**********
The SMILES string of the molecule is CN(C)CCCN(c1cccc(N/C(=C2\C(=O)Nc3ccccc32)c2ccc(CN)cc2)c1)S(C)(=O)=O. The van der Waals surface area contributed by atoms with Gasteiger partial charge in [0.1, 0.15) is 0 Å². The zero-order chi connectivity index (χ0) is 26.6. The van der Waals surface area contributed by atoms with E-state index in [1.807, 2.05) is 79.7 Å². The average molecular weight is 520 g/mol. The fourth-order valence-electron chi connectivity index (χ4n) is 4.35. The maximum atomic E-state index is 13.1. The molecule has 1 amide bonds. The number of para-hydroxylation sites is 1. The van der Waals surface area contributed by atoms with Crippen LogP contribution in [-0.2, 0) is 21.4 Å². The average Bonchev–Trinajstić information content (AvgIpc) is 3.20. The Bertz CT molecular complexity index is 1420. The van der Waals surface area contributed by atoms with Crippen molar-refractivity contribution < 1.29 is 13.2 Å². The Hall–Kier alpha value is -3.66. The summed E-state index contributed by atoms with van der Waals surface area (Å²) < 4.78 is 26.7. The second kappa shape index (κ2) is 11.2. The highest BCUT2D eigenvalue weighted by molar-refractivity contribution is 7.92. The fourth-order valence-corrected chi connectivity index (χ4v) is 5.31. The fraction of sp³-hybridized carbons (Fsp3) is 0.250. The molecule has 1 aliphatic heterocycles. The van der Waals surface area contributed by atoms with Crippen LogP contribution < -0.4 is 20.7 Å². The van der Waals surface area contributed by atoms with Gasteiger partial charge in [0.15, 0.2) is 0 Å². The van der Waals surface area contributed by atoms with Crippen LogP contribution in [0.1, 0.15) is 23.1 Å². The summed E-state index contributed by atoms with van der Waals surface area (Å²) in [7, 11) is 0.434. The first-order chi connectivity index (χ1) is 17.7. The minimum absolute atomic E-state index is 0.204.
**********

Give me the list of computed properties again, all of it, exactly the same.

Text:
The SMILES string of the molecule is CN(C)CCCN(c1cccc(N/C(=C2\C(=O)Nc3ccccc32)c2ccc(CN)cc2)c1)S(C)(=O)=O. The van der Waals surface area contributed by atoms with Gasteiger partial charge in [0.1, 0.15) is 0 Å². The zero-order chi connectivity index (χ0) is 26.6. The van der Waals surface area contributed by atoms with E-state index in [1.807, 2.05) is 79.7 Å². The average molecular weight is 520 g/mol. The fourth-order valence-electron chi connectivity index (χ4n) is 4.35. The maximum atomic E-state index is 13.1. The molecule has 1 amide bonds. The number of para-hydroxylation sites is 1. The van der Waals surface area contributed by atoms with Crippen LogP contribution in [-0.2, 0) is 21.4 Å². The average Bonchev–Trinajstić information content (AvgIpc) is 3.20. The Bertz CT molecular complexity index is 1420. The van der Waals surface area contributed by atoms with Crippen molar-refractivity contribution < 1.29 is 13.2 Å². The Hall–Kier alpha value is -3.66. The summed E-state index contributed by atoms with van der Waals surface area (Å²) < 4.78 is 26.7. The second kappa shape index (κ2) is 11.2. The highest BCUT2D eigenvalue weighted by molar-refractivity contribution is 7.92. The fourth-order valence-corrected chi connectivity index (χ4v) is 5.31. The fraction of sp³-hybridized carbons (Fsp3) is 0.250. The molecule has 1 aliphatic heterocycles. The van der Waals surface area contributed by atoms with Crippen LogP contribution < -0.4 is 20.7 Å². The van der Waals surface area contributed by atoms with Gasteiger partial charge in [0.15, 0.2) is 0 Å². The van der Waals surface area contributed by atoms with Crippen LogP contribution in [0.1, 0.15) is 23.1 Å². The summed E-state index contributed by atoms with van der Waals surface area (Å²) in [7, 11) is 0.434. The first-order chi connectivity index (χ1) is 17.7. The minimum absolute atomic E-state index is 0.204.